Ending a two-year debate on financial reform, President Obama signed an 800-page bill in late July 2010 to reign in banks from risky trading, perilous home lending practices, and other “speculative trades.” As a result, Federal and state regulators have tighter oversight that may spark a reactive change in lending policies.
The law’s provisions include:
Legal Maximum Minimums
The law allows merchants to establish their own minimum purchase levels for accepting credit cards–up to a $10 maximum level regulated by the Federal Reserve. Before the legislation was signed, merchants technically broke the law in setting a $10 minimum credit card purchase. Now they can do so legally, so consumers beware.
Service Fee Ceilings
Under the reform law, the Federal Reserve may set limits on service transaction fees. The rule applies only to lenders with over $10 billion in assets, but the fallout may influence credit unions and smaller lenders as they search for other ways to charge customers. Keep your eyes peeled: many banks may respond to the law by removing or downsizing rewards and cash back rebates.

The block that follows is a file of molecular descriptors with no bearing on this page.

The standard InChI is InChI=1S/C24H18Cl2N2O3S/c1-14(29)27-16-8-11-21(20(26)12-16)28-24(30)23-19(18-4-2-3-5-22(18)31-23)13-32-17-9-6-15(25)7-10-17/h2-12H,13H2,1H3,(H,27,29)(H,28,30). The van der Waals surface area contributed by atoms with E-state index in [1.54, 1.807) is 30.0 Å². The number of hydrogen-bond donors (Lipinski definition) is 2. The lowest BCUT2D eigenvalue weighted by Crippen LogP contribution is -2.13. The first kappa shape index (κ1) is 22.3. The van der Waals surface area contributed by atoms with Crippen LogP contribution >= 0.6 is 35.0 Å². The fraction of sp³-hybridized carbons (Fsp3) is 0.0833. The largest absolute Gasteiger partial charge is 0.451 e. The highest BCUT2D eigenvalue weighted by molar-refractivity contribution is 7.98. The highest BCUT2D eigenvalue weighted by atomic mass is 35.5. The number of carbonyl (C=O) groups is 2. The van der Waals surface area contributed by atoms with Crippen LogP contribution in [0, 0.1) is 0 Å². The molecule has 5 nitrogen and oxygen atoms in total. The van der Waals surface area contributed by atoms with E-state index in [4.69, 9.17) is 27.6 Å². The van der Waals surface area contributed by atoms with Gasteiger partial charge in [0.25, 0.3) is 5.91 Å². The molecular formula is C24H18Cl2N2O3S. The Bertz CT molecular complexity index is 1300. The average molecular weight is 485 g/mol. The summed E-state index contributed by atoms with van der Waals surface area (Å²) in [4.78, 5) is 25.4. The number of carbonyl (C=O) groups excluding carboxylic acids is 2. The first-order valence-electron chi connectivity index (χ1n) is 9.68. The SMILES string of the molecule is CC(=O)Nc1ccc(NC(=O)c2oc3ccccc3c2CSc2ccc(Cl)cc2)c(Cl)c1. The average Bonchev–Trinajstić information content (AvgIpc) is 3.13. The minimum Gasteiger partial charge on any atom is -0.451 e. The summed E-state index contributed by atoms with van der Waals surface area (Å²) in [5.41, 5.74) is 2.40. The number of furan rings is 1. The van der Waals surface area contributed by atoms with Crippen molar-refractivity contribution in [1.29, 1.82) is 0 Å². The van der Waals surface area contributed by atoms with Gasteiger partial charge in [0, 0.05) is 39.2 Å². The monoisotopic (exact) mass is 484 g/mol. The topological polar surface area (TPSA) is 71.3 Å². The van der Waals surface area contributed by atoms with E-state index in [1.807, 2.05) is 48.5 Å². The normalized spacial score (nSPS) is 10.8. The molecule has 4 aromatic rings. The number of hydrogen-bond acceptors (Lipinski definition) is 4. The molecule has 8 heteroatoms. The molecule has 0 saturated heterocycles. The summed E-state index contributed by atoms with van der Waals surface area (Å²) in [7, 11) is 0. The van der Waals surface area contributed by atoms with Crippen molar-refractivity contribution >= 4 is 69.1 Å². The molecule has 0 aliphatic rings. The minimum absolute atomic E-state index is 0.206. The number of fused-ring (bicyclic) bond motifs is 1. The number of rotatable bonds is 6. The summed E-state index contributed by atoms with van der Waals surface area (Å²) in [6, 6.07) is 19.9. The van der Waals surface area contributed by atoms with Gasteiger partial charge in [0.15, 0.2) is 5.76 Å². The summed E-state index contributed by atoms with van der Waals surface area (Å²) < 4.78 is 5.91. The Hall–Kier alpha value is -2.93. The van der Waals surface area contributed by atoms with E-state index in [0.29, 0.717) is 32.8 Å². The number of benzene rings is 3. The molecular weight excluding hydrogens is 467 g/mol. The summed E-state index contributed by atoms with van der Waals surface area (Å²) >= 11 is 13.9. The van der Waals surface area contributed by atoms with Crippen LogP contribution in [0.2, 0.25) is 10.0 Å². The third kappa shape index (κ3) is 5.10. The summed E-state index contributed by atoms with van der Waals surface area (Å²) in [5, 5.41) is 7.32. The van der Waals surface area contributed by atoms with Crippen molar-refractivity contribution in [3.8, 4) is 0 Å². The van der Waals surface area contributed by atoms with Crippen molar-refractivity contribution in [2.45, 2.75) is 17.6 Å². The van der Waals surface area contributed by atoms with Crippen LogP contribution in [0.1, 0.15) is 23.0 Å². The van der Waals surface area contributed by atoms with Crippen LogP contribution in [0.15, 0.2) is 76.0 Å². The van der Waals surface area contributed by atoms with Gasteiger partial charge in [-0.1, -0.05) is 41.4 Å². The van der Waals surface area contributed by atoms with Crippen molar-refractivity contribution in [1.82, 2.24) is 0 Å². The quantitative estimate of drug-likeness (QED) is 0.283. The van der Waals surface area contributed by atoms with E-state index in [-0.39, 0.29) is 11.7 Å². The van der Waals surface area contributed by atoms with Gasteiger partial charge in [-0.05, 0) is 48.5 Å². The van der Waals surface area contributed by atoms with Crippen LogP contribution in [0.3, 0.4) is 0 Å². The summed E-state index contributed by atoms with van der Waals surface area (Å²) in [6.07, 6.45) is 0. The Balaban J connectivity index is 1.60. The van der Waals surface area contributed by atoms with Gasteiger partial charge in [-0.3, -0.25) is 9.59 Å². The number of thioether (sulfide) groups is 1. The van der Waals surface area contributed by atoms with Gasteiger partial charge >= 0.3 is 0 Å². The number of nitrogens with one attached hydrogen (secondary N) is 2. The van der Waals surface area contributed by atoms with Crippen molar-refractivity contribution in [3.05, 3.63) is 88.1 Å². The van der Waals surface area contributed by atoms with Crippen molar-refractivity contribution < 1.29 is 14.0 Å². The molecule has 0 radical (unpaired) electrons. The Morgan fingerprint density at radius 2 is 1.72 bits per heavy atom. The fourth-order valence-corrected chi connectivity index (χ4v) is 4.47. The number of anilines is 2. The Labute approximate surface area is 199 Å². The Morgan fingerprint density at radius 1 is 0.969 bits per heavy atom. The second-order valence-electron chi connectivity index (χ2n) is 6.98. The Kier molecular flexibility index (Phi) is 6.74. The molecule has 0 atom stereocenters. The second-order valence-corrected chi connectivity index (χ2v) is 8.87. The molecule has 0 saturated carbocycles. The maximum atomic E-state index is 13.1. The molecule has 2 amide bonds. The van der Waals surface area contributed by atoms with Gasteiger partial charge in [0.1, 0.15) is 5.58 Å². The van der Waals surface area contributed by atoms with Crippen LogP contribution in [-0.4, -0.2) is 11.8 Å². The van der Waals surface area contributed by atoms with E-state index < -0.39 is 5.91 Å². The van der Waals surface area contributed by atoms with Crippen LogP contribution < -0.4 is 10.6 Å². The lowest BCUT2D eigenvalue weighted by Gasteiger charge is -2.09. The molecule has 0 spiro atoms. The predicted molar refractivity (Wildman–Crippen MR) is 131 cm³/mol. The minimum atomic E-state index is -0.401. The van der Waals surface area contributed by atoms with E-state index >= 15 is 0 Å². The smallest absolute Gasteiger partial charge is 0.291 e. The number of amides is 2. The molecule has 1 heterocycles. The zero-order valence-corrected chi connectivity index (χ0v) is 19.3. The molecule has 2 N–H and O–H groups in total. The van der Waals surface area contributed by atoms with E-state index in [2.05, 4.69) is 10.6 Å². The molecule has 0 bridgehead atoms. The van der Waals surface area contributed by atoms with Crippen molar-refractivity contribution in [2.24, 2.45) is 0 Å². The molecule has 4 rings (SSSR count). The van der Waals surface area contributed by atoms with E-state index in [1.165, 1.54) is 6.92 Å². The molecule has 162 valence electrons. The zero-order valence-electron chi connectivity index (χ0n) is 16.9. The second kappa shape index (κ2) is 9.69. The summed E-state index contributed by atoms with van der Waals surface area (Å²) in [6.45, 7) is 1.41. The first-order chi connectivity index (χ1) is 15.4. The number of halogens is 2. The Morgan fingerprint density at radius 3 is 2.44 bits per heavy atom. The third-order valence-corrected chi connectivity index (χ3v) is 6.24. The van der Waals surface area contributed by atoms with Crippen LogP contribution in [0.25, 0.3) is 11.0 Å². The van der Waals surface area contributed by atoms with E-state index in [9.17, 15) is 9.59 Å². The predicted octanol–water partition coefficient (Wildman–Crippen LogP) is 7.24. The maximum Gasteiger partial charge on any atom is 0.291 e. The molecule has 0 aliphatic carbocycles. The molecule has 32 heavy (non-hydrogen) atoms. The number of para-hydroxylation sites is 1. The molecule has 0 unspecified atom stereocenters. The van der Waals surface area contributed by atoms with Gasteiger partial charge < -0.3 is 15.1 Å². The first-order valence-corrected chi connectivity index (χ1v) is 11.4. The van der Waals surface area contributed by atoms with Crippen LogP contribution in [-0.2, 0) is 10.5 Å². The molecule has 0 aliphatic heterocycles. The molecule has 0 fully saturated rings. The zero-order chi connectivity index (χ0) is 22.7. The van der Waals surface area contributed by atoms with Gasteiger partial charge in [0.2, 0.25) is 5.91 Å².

Protecting the Consumer
The new law creates a Consumer Financial Protection Bureau (CFPB), run under the auspices of the Federal Reserve in an effort to monitor and shut down lenders who may be rushing headlong toward conditions requiring yet another taxpayer bailout.
Retailers Recover Cash Discounts
Before the legislation, industry risk factors were evaluated by banks, enabling lenders to hit merchants with transaction fees that could swell to five percent. Now merchants may choose to offer cash rebates or volume discounts to stimulate sales. For example, think of the long-held practice of setting cash-or-credit card prices at the gas pump.